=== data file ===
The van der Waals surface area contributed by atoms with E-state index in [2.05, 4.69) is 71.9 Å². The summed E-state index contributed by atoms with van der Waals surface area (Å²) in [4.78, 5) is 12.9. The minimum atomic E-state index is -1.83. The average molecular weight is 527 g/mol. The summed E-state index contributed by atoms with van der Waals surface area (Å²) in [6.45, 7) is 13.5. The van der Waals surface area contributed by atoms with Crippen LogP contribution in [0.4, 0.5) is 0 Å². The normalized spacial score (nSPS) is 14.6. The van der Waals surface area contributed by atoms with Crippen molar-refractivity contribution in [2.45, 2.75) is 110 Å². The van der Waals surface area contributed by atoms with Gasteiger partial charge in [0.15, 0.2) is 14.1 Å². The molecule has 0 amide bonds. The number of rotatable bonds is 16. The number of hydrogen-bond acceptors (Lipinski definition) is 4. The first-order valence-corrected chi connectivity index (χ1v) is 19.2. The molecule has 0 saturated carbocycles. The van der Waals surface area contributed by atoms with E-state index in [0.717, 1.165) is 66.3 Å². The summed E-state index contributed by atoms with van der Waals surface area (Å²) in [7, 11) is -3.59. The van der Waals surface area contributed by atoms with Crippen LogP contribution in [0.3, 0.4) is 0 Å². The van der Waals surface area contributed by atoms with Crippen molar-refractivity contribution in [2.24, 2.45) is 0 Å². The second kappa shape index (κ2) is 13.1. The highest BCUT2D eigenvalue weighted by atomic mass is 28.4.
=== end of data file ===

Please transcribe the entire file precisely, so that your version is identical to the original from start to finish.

The van der Waals surface area contributed by atoms with E-state index in [2.05, 4.69) is 71.9 Å². The summed E-state index contributed by atoms with van der Waals surface area (Å²) in [4.78, 5) is 12.9. The minimum atomic E-state index is -1.83. The average molecular weight is 527 g/mol. The summed E-state index contributed by atoms with van der Waals surface area (Å²) in [6.45, 7) is 13.5. The van der Waals surface area contributed by atoms with Crippen LogP contribution in [0.4, 0.5) is 0 Å². The normalized spacial score (nSPS) is 14.6. The van der Waals surface area contributed by atoms with Crippen molar-refractivity contribution in [2.45, 2.75) is 110 Å². The van der Waals surface area contributed by atoms with Gasteiger partial charge in [0.15, 0.2) is 14.1 Å². The molecule has 0 amide bonds. The number of rotatable bonds is 16. The number of hydrogen-bond acceptors (Lipinski definition) is 4. The first-order valence-corrected chi connectivity index (χ1v) is 19.2. The molecule has 0 saturated carbocycles. The van der Waals surface area contributed by atoms with E-state index in [0.717, 1.165) is 66.3 Å². The summed E-state index contributed by atoms with van der Waals surface area (Å²) in [7, 11) is -3.59. The van der Waals surface area contributed by atoms with Crippen LogP contribution in [0.3, 0.4) is 0 Å². The van der Waals surface area contributed by atoms with Crippen molar-refractivity contribution in [2.24, 2.45) is 0 Å². The second kappa shape index (κ2) is 13.1. The highest BCUT2D eigenvalue weighted by atomic mass is 28.4.